Prevalence of malaria parasitemia among clients seeking treatment for fever or malaria at drug stores in rural Tanzania 2004.Trop Med Int Health. 2006 Apr; 11(4):441-51.TM
To determine the prevalence of malaria parasitemia and other common illnesses among drug store clients in one rural community, with a view to the potential role of specialist drug stores in expanding coverage of effective malaria treatment to households in highly endemic areas.
Follow-back study of 2466 client visits selected from all 10 drug stores operating in the town of Ikwiriri between May 30 and August 31 2004. Of these, 521 (21.2%) were made by or on behalf of persons ill with fever or malaria. Two hundred and ninety three were eligible as residents of the surrounding nine villages and all agreed to participate in the study. Each patient was evaluated by a clinical officer and provided a blood sample for malaria on the day of the shop visit, either at the shop or at home.
Only 50 (17.1%) visits by or on behalf of febrile patients resulted in the purchase of an antimalarial drug, while an antipyretic medication was obtained at 226 visits (77.1%). Clinicians diagnosed malaria in 63.8% of patients. Malaria parasites were identified in blood film samples from 24.2% (95% CI: 19.6, 29.5). This is double the parasite prevalence rate of 10.7% (95% CI: 8.6, 13.1) obtained from a household survey of 1004 healthy individuals selected from these villages at the same time. It is not significantly lower than the prevalence observed among 880 clients presenting with fever at health facilities in the district: 29.7% (95% CI: 23.0, 37.3). The prevalence of malaria parasitemia among children younger than 5 years whose families sought fever treatment from drug stores (42.1%; 95% CI: 31.4, 53.5) was equal to that of children presenting with fever at health facilities (42.5%; 95% CI: 25.0, 62.2).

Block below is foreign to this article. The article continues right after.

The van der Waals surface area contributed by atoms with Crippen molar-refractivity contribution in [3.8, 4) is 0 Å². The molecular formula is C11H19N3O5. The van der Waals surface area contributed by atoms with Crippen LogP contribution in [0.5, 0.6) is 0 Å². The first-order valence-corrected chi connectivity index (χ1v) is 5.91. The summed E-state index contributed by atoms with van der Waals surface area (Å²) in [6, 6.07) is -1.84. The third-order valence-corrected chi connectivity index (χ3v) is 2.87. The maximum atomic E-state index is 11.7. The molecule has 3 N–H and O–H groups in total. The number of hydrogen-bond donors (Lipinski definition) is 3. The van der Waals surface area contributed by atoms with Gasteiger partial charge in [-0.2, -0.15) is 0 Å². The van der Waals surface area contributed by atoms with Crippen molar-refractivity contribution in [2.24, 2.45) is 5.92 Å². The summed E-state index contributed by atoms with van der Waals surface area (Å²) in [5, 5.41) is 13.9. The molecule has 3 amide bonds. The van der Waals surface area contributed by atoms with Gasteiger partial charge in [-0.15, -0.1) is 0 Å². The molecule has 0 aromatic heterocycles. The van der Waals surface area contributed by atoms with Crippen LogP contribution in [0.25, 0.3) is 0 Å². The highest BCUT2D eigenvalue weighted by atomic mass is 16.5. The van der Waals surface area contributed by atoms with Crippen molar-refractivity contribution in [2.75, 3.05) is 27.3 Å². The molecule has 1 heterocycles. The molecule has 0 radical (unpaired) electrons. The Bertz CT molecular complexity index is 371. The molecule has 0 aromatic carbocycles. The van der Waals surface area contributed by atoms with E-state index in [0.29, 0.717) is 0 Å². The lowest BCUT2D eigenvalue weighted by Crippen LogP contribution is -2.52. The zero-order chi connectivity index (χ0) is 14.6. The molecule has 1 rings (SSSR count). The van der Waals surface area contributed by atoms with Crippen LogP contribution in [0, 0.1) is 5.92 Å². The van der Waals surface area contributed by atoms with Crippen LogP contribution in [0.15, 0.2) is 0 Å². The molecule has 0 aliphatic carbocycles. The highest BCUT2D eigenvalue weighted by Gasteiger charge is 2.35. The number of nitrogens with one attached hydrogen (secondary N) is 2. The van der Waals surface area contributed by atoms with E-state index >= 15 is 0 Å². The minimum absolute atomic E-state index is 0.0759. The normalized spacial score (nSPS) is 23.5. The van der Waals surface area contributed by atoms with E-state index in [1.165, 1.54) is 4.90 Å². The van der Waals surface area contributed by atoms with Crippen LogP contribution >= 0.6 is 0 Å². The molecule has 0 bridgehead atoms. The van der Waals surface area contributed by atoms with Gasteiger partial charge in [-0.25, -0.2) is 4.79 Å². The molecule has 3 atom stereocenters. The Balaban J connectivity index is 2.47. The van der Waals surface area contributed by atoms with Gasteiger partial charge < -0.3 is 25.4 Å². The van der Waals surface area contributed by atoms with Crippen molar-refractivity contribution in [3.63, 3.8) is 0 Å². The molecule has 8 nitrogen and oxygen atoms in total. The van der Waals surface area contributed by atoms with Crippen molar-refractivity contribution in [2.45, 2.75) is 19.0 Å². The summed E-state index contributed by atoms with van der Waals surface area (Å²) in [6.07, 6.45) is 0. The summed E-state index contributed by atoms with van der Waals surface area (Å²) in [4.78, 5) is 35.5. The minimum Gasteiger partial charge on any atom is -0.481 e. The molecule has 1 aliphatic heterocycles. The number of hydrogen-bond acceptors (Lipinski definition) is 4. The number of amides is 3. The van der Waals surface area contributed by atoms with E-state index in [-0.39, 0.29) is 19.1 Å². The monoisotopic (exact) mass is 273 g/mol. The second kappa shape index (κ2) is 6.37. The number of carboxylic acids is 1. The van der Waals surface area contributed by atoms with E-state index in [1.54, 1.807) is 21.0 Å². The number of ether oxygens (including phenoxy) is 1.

Currently, drug store clients do not obtain malaria-specific treatment in the majority of cases where it might be warranted. Parasitological findings indicate that drug store clients, especially children, are as likely to be infected with malaria as patients seeking care for similar illnesses at health facilities. Drug stores may be attractive partners for policy makers eager to engage the private retail sector in expanding coverage of malaria treatment.